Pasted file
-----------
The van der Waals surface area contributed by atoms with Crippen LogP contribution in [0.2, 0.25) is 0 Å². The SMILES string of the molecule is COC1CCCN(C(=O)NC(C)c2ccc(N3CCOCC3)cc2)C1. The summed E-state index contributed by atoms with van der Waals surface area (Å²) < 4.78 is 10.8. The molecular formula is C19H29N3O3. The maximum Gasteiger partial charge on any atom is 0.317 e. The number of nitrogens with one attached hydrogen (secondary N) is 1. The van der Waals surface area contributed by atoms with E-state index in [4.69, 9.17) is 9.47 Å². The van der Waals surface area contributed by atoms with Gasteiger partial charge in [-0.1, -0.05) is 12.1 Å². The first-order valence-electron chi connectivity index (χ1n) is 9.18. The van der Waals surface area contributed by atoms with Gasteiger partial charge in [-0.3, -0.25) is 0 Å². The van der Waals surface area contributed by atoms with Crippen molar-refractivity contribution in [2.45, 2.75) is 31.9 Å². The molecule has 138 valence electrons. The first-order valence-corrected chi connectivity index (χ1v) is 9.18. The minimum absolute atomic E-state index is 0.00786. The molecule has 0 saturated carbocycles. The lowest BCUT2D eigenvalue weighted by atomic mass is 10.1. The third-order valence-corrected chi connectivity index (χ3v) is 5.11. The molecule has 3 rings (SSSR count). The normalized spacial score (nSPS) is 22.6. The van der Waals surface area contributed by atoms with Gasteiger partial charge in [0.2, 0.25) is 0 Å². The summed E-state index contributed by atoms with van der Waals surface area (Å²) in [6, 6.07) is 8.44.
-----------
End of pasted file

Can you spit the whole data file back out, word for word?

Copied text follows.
The van der Waals surface area contributed by atoms with Crippen LogP contribution in [0.2, 0.25) is 0 Å². The SMILES string of the molecule is COC1CCCN(C(=O)NC(C)c2ccc(N3CCOCC3)cc2)C1. The summed E-state index contributed by atoms with van der Waals surface area (Å²) < 4.78 is 10.8. The molecular formula is C19H29N3O3. The maximum Gasteiger partial charge on any atom is 0.317 e. The number of nitrogens with one attached hydrogen (secondary N) is 1. The van der Waals surface area contributed by atoms with E-state index in [4.69, 9.17) is 9.47 Å². The van der Waals surface area contributed by atoms with Gasteiger partial charge in [-0.1, -0.05) is 12.1 Å². The first-order valence-electron chi connectivity index (χ1n) is 9.18. The van der Waals surface area contributed by atoms with Gasteiger partial charge in [-0.3, -0.25) is 0 Å². The van der Waals surface area contributed by atoms with Crippen molar-refractivity contribution in [2.45, 2.75) is 31.9 Å². The molecule has 138 valence electrons. The first-order valence-corrected chi connectivity index (χ1v) is 9.18. The minimum absolute atomic E-state index is 0.00786. The molecule has 0 saturated carbocycles. The lowest BCUT2D eigenvalue weighted by atomic mass is 10.1. The third-order valence-corrected chi connectivity index (χ3v) is 5.11. The molecule has 3 rings (SSSR count). The normalized spacial score (nSPS) is 22.6. The van der Waals surface area contributed by atoms with Gasteiger partial charge in [0.2, 0.25) is 0 Å². The summed E-state index contributed by atoms with van der Waals surface area (Å²) in [6, 6.07) is 8.44.